The Centre for Invasive Species Solutions has brought together five state and territory governments, three local councils, three universities and three private environmental groups to form Australia's largest deer management research collaboration.
An investigation published by The BMJ raises fundamental questions about the transparency of information surrounding the safety of GlaxoSmithKline's Pandemrix vaccine used in 2009–2010.
The PCR-based method will improve monitoring and early detection of the reef pest, allowing reef managers to contain outbreaks sooner.
Melbourne researchers have revealed that a key player in the initiation, and pain, of migraines is a neuropeptide called calcitonin gene-related peptide (CGRP).
Macquarie University scientists have received a $1.1 million grant from ARENA for a project to engineer bacteria that turn sugar into hydrogen.
Researchers have developed a new selection tool that facilitates delivery of smart drugs into cells to battle hard-to-treat diseases such as cancer and Duchenne Muscular Dystrophy.
A new method helps detect early-stage cancer tumour cells in the blood using a malaria protein.
Citizen scientists are taking part in Virtual Reef Diver, a project that is helping scientists and reef managers get a better picture of the health of the Great Barrier Reef.
Renowned international plant biologist Keiko Torii will present the Annals of Botany Lecture at ComBio2018, a major Australian Society for Biochemistry and Molecular Biology (ASBMB) conference.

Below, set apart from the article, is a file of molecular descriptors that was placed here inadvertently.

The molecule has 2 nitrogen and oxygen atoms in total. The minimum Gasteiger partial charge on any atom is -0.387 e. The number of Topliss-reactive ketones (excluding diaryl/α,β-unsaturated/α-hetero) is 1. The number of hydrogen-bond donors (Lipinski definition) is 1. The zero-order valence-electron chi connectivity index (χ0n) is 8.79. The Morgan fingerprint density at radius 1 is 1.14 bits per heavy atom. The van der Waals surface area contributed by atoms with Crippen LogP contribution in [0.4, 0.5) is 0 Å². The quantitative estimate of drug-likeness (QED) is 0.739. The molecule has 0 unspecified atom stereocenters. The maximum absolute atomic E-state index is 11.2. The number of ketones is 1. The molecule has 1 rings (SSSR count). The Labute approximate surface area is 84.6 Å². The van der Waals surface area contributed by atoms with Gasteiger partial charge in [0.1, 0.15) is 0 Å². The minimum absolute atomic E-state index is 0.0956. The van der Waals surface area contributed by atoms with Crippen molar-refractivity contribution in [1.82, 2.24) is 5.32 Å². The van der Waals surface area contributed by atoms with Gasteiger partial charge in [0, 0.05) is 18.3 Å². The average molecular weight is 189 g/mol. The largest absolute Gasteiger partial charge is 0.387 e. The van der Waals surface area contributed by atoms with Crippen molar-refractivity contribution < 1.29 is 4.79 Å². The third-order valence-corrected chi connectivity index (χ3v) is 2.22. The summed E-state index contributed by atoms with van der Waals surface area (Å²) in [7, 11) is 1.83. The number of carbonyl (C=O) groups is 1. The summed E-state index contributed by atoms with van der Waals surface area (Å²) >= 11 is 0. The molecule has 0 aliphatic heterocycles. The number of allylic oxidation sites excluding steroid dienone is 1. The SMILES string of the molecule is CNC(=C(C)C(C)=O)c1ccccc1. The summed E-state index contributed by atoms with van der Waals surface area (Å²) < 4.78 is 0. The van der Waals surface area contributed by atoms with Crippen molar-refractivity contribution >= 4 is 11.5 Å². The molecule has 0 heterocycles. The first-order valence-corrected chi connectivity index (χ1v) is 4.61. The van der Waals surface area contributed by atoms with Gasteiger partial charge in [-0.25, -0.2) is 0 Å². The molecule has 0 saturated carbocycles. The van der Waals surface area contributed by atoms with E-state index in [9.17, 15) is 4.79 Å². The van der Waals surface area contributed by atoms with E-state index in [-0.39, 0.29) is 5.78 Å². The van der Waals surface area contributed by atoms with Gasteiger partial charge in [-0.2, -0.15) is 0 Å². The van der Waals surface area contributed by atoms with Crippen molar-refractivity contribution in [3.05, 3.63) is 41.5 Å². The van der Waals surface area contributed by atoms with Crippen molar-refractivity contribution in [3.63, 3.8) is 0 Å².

A Nobel prize-winning American cell biologist talks about extracellular vesicles (EVs), exciting developments in the field and the challenges facing scientific publishing.
Humans have been identified as the original hosts for the bacteria Staphylococcus aureus, commonly known as golden staph, according to an international study.
An international team of scientists have returned from a once-in-a-lifetime expedition that took them 400 km north-east of New Zealand.
The fight against cystic fibrosis (CF) has taken a major step forward, with researchers showing that cells causing this genetic disorder could be successfully replaced with healthy ones.
Australian researchers have identified a new mechanism used by Henipaviruses in infection, and potential new targets for antivirals to treat them.
Using human pluripotent stem cells, researchers have shown that a gene called NKX2-5 is responsible for regulating heart rhythm and heart muscle cell development.